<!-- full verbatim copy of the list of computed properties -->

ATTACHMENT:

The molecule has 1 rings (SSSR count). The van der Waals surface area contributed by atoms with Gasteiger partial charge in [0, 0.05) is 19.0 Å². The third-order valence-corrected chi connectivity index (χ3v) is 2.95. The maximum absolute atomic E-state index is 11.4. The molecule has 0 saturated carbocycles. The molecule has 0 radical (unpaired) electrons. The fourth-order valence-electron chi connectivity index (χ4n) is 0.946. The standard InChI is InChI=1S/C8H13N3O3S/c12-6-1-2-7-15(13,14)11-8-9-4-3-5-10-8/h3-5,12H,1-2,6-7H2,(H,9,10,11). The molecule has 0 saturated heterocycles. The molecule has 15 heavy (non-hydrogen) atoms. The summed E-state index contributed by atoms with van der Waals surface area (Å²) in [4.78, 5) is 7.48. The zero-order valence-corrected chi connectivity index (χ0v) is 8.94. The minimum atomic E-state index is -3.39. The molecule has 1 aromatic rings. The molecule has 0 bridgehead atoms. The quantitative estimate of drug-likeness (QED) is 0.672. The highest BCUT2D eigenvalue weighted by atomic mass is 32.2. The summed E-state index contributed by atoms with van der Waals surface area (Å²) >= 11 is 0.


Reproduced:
The molecule has 1 rings (SSSR count). The van der Waals surface area contributed by atoms with Gasteiger partial charge in [0, 0.05) is 19.0 Å². The third-order valence-corrected chi connectivity index (χ3v) is 2.95. The maximum absolute atomic E-state index is 11.4. The molecule has 0 saturated carbocycles. The molecule has 0 radical (unpaired) electrons. The fourth-order valence-electron chi connectivity index (χ4n) is 0.946. The standard InChI is InChI=1S/C8H13N3O3S/c12-6-1-2-7-15(13,14)11-8-9-4-3-5-10-8/h3-5,12H,1-2,6-7H2,(H,9,10,11). The molecule has 0 saturated heterocycles. The molecule has 15 heavy (non-hydrogen) atoms. The summed E-state index contributed by atoms with van der Waals surface area (Å²) in [4.78, 5) is 7.48. The zero-order valence-corrected chi connectivity index (χ0v) is 8.94. The minimum atomic E-state index is -3.39. The molecule has 1 aromatic rings. The molecule has 0 bridgehead atoms. The quantitative estimate of drug-likeness (QED) is 0.672. The highest BCUT2D eigenvalue weighted by atomic mass is 32.2. The summed E-state index contributed by atoms with van der Waals surface area (Å²) >= 11 is 0.